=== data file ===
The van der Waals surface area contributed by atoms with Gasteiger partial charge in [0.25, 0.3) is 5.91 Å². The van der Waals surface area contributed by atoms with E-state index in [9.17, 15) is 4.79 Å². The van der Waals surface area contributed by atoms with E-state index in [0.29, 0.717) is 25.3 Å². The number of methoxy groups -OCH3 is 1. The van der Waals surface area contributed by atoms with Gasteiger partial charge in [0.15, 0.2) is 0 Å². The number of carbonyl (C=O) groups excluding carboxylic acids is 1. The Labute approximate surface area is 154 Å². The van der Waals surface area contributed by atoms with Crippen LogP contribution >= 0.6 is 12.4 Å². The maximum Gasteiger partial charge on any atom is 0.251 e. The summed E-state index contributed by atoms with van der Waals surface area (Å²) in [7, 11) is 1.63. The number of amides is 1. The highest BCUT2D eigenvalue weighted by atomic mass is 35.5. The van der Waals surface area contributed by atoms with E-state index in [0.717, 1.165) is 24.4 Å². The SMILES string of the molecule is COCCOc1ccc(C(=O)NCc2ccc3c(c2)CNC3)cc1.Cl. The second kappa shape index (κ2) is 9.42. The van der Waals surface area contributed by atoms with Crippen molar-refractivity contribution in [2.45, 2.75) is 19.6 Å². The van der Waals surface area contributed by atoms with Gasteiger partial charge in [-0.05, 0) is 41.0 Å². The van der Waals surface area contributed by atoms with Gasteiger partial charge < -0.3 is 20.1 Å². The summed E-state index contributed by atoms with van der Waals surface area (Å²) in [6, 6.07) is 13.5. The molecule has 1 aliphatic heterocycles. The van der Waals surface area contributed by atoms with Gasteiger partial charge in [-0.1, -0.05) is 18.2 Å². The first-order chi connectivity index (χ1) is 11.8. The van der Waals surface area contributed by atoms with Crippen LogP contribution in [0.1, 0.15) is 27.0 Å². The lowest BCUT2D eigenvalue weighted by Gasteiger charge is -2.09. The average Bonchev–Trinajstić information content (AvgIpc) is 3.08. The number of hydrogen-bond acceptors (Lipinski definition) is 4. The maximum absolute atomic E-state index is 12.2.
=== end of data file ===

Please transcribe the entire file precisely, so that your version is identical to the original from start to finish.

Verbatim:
The van der Waals surface area contributed by atoms with Gasteiger partial charge in [0.25, 0.3) is 5.91 Å². The van der Waals surface area contributed by atoms with E-state index in [9.17, 15) is 4.79 Å². The van der Waals surface area contributed by atoms with E-state index in [0.29, 0.717) is 25.3 Å². The number of methoxy groups -OCH3 is 1. The van der Waals surface area contributed by atoms with Gasteiger partial charge in [0.15, 0.2) is 0 Å². The number of carbonyl (C=O) groups excluding carboxylic acids is 1. The Labute approximate surface area is 154 Å². The van der Waals surface area contributed by atoms with Crippen LogP contribution >= 0.6 is 12.4 Å². The maximum Gasteiger partial charge on any atom is 0.251 e. The summed E-state index contributed by atoms with van der Waals surface area (Å²) in [7, 11) is 1.63. The number of amides is 1. The highest BCUT2D eigenvalue weighted by atomic mass is 35.5. The van der Waals surface area contributed by atoms with E-state index in [0.717, 1.165) is 24.4 Å². The SMILES string of the molecule is COCCOc1ccc(C(=O)NCc2ccc3c(c2)CNC3)cc1.Cl. The second kappa shape index (κ2) is 9.42. The van der Waals surface area contributed by atoms with Crippen molar-refractivity contribution in [2.45, 2.75) is 19.6 Å². The van der Waals surface area contributed by atoms with Gasteiger partial charge in [-0.05, 0) is 41.0 Å². The van der Waals surface area contributed by atoms with Gasteiger partial charge < -0.3 is 20.1 Å². The summed E-state index contributed by atoms with van der Waals surface area (Å²) in [6, 6.07) is 13.5. The molecule has 1 aliphatic heterocycles. The van der Waals surface area contributed by atoms with Gasteiger partial charge in [-0.1, -0.05) is 18.2 Å². The first-order chi connectivity index (χ1) is 11.8. The van der Waals surface area contributed by atoms with Crippen LogP contribution in [0.1, 0.15) is 27.0 Å². The lowest BCUT2D eigenvalue weighted by Gasteiger charge is -2.09. The average Bonchev–Trinajstić information content (AvgIpc) is 3.08. The number of hydrogen-bond acceptors (Lipinski definition) is 4. The maximum absolute atomic E-state index is 12.2.